Diagnosis of abnormalities of labor

, medical expert
Last reviewed: 11.04.2020

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The central problem in modern obstetrics is the regulation of labor, since clarifying the nature of the mechanisms that stimulate the contractile activity of the uterus is a necessary prerequisite for reducing the number of pathological births, surgical interventions, hypo- and atonic bleeding, and reducing perinatal mortality. Groups of pregnant women of high risk for the development of abnormalities of labor were identified.

The introduction of new pharmacological drugs and methods of non-medicamentous influence into medical practice significantly expanded the possibilities of practical doctors in the treatment of abnormalities of labor. However, this did not solve the problem of regulation of smooth muscle tone, as it is largely related to the prevalence of empirical methods in the search for new drugs, especially in the search for drugs of myotropic action, and the lack at the present time of a sufficiently deep knowledge of the mechanisms that form the tone of smooth muscles in complicated flow pregnancy and childbirth and contractile activity of the uterus in the process of the generic act.

In the course of many years of research into the nature of muscle contraction, significant advances have been made in solving the central problems of biological mobility:

  • the ultrastructure of the contractile apparatus;
  • study of physicochemical properties and mechanisms of interaction of the main contractile proteins - actin and myosin;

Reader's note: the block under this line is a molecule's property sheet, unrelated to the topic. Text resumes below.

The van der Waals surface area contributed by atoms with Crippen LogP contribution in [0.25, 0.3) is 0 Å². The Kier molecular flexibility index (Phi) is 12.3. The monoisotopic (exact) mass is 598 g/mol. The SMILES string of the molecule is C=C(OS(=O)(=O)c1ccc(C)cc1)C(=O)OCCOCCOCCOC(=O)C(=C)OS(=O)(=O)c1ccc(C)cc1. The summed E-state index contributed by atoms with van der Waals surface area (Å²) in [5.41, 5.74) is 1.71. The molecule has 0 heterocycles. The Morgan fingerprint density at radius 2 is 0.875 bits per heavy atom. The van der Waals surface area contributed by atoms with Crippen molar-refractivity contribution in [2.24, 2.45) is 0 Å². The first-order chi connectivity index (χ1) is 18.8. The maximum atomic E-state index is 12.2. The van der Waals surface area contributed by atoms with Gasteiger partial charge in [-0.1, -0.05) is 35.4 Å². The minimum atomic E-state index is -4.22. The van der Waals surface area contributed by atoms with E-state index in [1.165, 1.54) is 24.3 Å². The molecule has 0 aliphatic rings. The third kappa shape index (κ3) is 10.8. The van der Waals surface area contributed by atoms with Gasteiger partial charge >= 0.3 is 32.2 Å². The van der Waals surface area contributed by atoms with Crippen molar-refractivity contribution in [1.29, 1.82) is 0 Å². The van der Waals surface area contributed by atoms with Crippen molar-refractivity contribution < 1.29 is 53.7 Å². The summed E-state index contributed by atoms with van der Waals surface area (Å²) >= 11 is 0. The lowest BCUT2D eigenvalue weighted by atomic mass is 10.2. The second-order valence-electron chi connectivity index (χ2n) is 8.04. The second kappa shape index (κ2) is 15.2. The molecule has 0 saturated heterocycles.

• search for ways to convert the chemical energy of adenosine triphosphate (ATP) into a mechanical one;
  • in the comparative analysis of morphofunctional properties of contractile systems of various muscle cells.

The problems of regulating muscular activity began to be addressed only in the last decade, and these studies are concentrated mainly on elucidating the trigger mechanisms of the contractile act itself.

It is now generally accepted that the mechanical work performed by various contractile systems of a living cell, including the mechanical work of the contracting muscle, is performed due to the accumulated energy in ATP and is associated with the functioning of actomyosin adenosine triphosphatase (ATPase). The relationship between the process of hydrolysis and reduction is undoubted. In addition, understanding the molecular mechanism of muscle contraction, which also requires an accurate knowledge of the nature of muscle contraction and the structural interaction between actin and myosin, will further deepen the knowledge of the molecular processes associated with the work of actomyosin ATPase.

The biochemical mechanisms that regulate the energy and contractile apparatus of the muscle cell are analyzed, the relationship of these biochemical mechanisms of ATPase control to the phenomenon of muscle fatigue is discussed. The indicators of fatigue in the contracting muscle are a decrease in the force of contraction and the rate of its growth, as well as a decrease in the rate of relaxation. Thus, the magnitude of the force developed by the muscle with a single contraction or in an isometric mode, like the maximum rate of muscle contraction, is proportional to the activity of ATPase of actomyosin, and the relaxation rate correlates with the activity of the ATPase of the reticulum.

In recent years, more and more researchers are paying attention to the study of the features of the regulation of smooth muscle contraction. This led to the emergence of various, often contradictory points of view, concepts, hypotheses. Smooth muscles, like any other, contract in the rhythm of the interaction of proteins - myosin and actin. In smooth muscles, a double system of Ca 2+ - the regulation of actin-myosin interaction, and consequently, the contraction - is demonstrated . The presence of several ways of regulating the actin-myosin interaction seems to have a great physiological significance, since the reliability of regulation increases with the activity of two or more control systems. This seems extremely important in maintaining such homeostatic mechanisms as control of blood pressure, labor and other smooth muscles.